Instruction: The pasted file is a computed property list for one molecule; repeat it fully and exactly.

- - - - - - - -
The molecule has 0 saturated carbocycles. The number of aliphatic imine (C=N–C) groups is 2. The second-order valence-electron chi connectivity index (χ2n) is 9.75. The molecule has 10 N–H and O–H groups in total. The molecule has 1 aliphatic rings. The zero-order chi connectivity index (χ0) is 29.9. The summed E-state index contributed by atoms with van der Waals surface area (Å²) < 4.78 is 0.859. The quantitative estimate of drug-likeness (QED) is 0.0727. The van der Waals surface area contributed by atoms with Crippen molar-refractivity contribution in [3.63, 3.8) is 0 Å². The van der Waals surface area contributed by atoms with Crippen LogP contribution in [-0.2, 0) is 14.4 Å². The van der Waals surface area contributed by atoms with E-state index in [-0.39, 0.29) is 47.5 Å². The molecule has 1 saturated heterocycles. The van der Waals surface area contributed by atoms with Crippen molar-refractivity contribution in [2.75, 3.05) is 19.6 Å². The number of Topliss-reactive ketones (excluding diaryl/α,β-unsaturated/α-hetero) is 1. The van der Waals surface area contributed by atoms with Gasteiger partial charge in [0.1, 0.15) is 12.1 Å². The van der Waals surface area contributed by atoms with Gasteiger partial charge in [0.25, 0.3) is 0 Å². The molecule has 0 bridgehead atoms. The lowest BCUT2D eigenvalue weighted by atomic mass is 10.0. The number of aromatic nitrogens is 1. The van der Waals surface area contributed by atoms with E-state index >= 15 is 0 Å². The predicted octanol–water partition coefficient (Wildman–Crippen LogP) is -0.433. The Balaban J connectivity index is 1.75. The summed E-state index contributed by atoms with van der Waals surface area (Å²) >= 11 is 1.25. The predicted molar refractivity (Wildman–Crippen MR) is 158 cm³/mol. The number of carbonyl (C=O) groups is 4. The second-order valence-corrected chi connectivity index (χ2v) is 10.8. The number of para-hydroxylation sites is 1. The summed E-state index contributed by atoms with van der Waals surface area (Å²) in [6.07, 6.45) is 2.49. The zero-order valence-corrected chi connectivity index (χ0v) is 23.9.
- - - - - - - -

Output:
The molecule has 0 saturated carbocycles. The number of aliphatic imine (C=N–C) groups is 2. The second-order valence-electron chi connectivity index (χ2n) is 9.75. The molecule has 10 N–H and O–H groups in total. The molecule has 1 aliphatic rings. The zero-order chi connectivity index (χ0) is 29.9. The summed E-state index contributed by atoms with van der Waals surface area (Å²) < 4.78 is 0.859. The quantitative estimate of drug-likeness (QED) is 0.0727. The van der Waals surface area contributed by atoms with Crippen molar-refractivity contribution in [3.63, 3.8) is 0 Å². The van der Waals surface area contributed by atoms with Crippen LogP contribution in [-0.2, 0) is 14.4 Å². The van der Waals surface area contributed by atoms with E-state index in [-0.39, 0.29) is 47.5 Å². The molecule has 1 saturated heterocycles. The van der Waals surface area contributed by atoms with Crippen molar-refractivity contribution in [2.75, 3.05) is 19.6 Å². The number of Topliss-reactive ketones (excluding diaryl/α,β-unsaturated/α-hetero) is 1. The van der Waals surface area contributed by atoms with Gasteiger partial charge in [0.1, 0.15) is 12.1 Å². The van der Waals surface area contributed by atoms with Gasteiger partial charge in [0.25, 0.3) is 0 Å². The molecule has 0 bridgehead atoms. The lowest BCUT2D eigenvalue weighted by atomic mass is 10.0. The number of aromatic nitrogens is 1. The van der Waals surface area contributed by atoms with E-state index >= 15 is 0 Å². The predicted octanol–water partition coefficient (Wildman–Crippen LogP) is -0.433. The Balaban J connectivity index is 1.75. The summed E-state index contributed by atoms with van der Waals surface area (Å²) >= 11 is 1.25. The predicted molar refractivity (Wildman–Crippen MR) is 158 cm³/mol. The number of carbonyl (C=O) groups is 4. The second-order valence-corrected chi connectivity index (χ2v) is 10.8. The number of para-hydroxylation sites is 1. The summed E-state index contributed by atoms with van der Waals surface area (Å²) in [6.07, 6.45) is 2.49. The zero-order valence-corrected chi connectivity index (χ0v) is 23.9.